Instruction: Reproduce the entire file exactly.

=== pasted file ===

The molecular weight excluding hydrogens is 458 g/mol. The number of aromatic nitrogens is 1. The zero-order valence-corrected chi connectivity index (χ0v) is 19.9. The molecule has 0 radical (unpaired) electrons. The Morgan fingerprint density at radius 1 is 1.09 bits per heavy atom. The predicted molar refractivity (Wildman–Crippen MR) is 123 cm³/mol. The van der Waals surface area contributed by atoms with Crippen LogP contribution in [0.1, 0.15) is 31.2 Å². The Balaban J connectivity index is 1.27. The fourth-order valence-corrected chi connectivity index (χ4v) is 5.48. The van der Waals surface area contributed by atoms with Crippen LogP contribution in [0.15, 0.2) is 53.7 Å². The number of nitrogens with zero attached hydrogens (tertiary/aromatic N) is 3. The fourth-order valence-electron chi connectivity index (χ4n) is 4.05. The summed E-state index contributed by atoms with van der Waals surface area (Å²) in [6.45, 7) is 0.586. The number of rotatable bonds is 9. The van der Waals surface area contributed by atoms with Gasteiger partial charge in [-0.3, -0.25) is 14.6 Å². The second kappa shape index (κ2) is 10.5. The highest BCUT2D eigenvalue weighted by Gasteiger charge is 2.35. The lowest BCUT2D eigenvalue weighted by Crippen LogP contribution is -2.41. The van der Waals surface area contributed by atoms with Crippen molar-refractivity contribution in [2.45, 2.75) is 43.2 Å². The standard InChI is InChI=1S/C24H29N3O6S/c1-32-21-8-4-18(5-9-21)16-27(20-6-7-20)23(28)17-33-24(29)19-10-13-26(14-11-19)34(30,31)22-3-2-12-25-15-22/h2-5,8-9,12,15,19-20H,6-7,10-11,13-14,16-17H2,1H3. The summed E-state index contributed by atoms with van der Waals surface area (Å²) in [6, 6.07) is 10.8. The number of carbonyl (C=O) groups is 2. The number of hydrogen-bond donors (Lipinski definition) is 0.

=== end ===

The molecular weight excluding hydrogens is 458 g/mol. The number of aromatic nitrogens is 1. The zero-order valence-corrected chi connectivity index (χ0v) is 19.9. The molecule has 0 radical (unpaired) electrons. The Morgan fingerprint density at radius 1 is 1.09 bits per heavy atom. The predicted molar refractivity (Wildman–Crippen MR) is 123 cm³/mol. The van der Waals surface area contributed by atoms with Crippen LogP contribution in [0.1, 0.15) is 31.2 Å². The Balaban J connectivity index is 1.27. The fourth-order valence-corrected chi connectivity index (χ4v) is 5.48. The van der Waals surface area contributed by atoms with Crippen LogP contribution in [0.15, 0.2) is 53.7 Å². The number of nitrogens with zero attached hydrogens (tertiary/aromatic N) is 3. The fourth-order valence-electron chi connectivity index (χ4n) is 4.05. The summed E-state index contributed by atoms with van der Waals surface area (Å²) in [6.45, 7) is 0.586. The number of rotatable bonds is 9. The van der Waals surface area contributed by atoms with Gasteiger partial charge in [-0.3, -0.25) is 14.6 Å². The second kappa shape index (κ2) is 10.5. The highest BCUT2D eigenvalue weighted by Gasteiger charge is 2.35. The lowest BCUT2D eigenvalue weighted by Crippen LogP contribution is -2.41. The van der Waals surface area contributed by atoms with Crippen molar-refractivity contribution in [2.45, 2.75) is 43.2 Å². The standard InChI is InChI=1S/C24H29N3O6S/c1-32-21-8-4-18(5-9-21)16-27(20-6-7-20)23(28)17-33-24(29)19-10-13-26(14-11-19)34(30,31)22-3-2-12-25-15-22/h2-5,8-9,12,15,19-20H,6-7,10-11,13-14,16-17H2,1H3. The summed E-state index contributed by atoms with van der Waals surface area (Å²) in [6, 6.07) is 10.8. The number of carbonyl (C=O) groups is 2. The number of hydrogen-bond donors (Lipinski definition) is 0.